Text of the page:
I recently described how over-dependence on the role of the owner within the business can have a negative impact on the amount a business may bring at sale or even its salability in general. Today, I’d like to share a case study that illustrates the opposite side of the coin.
Our client was a small chain of six fast food restaurants in a middle-sized metropolitan market. The owners were the founders. They had split off from a third partner who had taken national franchising rights for the concept while our client took the rights to the state they were located in.
The client had come to The Podolny Group because they wanted get out of food service and move into another business venture. We were asked to review the company from the standpoint of their exit options.
In our evaluation of the company, we noted the following:
Profitability – The company was very profitable compared to its peer ratings especially in its prime costs (a food service term for direct labor and direct costs such as food and other disposables).
Replicable Processes – The company had superior management and training systems and processes along with a distinct corporate culture. Most notable, although it was a small company, it had a non-owner general manager who was key to the day-to-day implementation of theses systems and processes. There was ample documentation for the systems and processes.
Potential – A specific and logical growth plan existed that identified the locations the company could expand into that would double it in size. However, after the existing growth plan was executed, the number of logical expansion growth opportunities diminished.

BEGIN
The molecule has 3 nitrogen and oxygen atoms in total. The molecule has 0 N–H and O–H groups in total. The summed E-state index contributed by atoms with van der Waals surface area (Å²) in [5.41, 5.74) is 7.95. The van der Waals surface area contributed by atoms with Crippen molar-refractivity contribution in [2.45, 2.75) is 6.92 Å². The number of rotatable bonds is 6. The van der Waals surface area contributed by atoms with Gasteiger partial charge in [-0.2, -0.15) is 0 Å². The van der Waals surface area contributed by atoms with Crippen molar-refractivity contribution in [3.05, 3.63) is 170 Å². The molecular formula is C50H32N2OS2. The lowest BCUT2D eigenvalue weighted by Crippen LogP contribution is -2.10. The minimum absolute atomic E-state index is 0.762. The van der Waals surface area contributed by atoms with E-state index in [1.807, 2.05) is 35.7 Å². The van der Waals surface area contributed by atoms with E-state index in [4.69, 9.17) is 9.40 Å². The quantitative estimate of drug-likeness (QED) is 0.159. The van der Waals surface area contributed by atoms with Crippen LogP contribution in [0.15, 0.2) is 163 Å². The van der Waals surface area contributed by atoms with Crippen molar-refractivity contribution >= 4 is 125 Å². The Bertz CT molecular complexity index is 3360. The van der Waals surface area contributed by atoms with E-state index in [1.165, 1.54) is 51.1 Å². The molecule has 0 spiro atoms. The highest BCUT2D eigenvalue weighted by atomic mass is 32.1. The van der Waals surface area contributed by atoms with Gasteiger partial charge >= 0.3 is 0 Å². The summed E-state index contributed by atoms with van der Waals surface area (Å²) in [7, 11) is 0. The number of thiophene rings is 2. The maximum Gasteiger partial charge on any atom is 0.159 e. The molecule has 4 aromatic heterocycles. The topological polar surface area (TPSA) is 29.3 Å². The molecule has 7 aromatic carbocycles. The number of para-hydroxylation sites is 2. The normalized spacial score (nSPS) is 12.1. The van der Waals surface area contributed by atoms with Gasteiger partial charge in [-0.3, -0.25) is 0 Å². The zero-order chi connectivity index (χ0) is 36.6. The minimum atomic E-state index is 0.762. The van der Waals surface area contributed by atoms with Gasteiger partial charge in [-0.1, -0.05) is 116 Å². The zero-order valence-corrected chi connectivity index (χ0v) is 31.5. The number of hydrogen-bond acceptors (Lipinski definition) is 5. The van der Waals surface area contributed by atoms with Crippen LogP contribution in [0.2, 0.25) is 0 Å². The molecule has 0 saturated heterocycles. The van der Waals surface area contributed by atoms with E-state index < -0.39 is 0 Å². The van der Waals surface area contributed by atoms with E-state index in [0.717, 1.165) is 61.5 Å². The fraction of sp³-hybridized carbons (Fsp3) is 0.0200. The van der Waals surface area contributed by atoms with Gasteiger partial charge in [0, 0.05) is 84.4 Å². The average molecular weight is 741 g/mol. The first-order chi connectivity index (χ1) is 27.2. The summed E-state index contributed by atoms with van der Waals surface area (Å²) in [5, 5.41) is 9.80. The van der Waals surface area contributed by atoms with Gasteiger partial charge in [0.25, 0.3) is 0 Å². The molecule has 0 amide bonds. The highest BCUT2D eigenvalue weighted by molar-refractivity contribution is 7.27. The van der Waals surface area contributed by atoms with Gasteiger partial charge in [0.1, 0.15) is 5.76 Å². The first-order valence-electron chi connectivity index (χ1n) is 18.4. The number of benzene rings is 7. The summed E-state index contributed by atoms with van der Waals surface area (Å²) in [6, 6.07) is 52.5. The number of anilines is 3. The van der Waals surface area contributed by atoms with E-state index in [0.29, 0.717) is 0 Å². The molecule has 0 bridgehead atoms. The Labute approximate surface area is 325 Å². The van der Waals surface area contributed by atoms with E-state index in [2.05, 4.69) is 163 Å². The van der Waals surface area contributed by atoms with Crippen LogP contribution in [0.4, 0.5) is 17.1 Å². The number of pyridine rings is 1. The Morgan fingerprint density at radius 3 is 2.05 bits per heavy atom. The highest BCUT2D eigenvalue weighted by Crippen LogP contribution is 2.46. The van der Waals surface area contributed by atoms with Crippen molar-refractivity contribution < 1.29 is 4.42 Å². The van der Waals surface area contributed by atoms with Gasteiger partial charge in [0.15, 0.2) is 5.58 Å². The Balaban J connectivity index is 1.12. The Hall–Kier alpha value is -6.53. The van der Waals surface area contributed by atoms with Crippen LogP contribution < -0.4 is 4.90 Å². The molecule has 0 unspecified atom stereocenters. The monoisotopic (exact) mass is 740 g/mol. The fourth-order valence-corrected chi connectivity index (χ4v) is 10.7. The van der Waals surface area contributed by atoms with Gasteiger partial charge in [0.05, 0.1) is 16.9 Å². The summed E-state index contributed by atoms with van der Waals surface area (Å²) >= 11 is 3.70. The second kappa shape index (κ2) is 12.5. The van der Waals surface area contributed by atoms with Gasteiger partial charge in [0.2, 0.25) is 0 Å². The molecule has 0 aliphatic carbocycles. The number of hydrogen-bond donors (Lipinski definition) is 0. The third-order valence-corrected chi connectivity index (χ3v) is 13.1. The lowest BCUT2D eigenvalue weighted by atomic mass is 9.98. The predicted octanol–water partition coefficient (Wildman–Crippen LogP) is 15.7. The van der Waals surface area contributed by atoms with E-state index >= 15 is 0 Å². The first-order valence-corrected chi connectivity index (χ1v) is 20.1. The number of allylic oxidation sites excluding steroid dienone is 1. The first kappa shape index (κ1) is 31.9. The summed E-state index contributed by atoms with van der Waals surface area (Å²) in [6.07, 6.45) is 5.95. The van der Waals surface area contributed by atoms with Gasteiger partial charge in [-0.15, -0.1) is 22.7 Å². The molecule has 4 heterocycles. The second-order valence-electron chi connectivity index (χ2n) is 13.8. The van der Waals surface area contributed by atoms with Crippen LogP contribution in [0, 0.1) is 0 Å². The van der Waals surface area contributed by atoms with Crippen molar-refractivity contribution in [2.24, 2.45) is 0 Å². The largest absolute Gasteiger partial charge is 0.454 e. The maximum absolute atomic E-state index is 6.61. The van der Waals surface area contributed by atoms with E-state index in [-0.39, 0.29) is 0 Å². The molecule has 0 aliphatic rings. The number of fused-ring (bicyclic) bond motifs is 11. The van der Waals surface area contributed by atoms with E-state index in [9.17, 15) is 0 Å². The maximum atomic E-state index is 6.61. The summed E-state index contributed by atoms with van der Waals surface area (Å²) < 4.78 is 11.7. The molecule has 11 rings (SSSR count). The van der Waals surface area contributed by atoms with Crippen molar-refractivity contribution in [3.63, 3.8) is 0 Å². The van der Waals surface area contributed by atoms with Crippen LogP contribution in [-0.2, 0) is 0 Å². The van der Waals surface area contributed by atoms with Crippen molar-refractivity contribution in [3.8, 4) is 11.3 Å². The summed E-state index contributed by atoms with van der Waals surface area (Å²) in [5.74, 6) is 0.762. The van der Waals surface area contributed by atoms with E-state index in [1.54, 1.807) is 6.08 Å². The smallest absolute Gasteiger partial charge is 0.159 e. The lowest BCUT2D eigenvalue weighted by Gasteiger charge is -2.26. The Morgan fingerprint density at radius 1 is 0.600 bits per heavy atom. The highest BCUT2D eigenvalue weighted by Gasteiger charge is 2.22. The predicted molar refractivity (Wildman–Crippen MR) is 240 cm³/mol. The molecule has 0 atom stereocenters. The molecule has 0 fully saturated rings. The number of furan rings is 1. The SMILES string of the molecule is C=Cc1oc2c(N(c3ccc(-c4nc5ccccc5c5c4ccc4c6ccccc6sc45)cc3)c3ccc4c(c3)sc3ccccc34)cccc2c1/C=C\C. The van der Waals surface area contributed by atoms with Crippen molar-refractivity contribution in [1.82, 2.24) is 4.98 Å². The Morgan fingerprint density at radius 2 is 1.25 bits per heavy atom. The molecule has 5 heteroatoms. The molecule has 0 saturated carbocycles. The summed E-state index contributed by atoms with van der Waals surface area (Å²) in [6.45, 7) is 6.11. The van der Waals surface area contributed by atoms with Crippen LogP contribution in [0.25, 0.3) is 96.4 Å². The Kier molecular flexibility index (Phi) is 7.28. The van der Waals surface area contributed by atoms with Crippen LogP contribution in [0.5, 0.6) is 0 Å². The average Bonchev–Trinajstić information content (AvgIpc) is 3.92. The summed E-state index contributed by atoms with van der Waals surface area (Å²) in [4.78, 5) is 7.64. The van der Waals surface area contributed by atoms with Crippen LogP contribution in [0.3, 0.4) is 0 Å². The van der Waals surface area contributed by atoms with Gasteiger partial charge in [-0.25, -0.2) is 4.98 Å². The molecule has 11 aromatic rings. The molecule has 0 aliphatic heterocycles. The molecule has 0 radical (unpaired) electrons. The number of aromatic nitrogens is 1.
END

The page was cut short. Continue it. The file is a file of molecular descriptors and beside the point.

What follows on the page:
Return on Investment – Projected return on invested capital for the potential new locations was very high compared to industry standards.
Evaluating the Value Potential
Looking at all the factors, we advised the client that their value potential was probably at its maximum already. There was a clear potential to be leveraged under the current circumstances. However, once the company started building out the potential new locations, sales and profits might rise but the potential for still further growth would be less.
The company put itself on the market. Our analysis was verified as a successful sale was consummated for a substantial premium of 6.6 times IBITDA in an all cash transaction.
A business that can clearly demonstrate non-dependence on the owner for growth is more likely to obtain a higher value at sale. As evidenced in this successful outcome, the replicable processes, the highly competent manager independent from ownership and the clearly outlined an attainable growth plan provided the winning combination that made this business so attractive to buyers.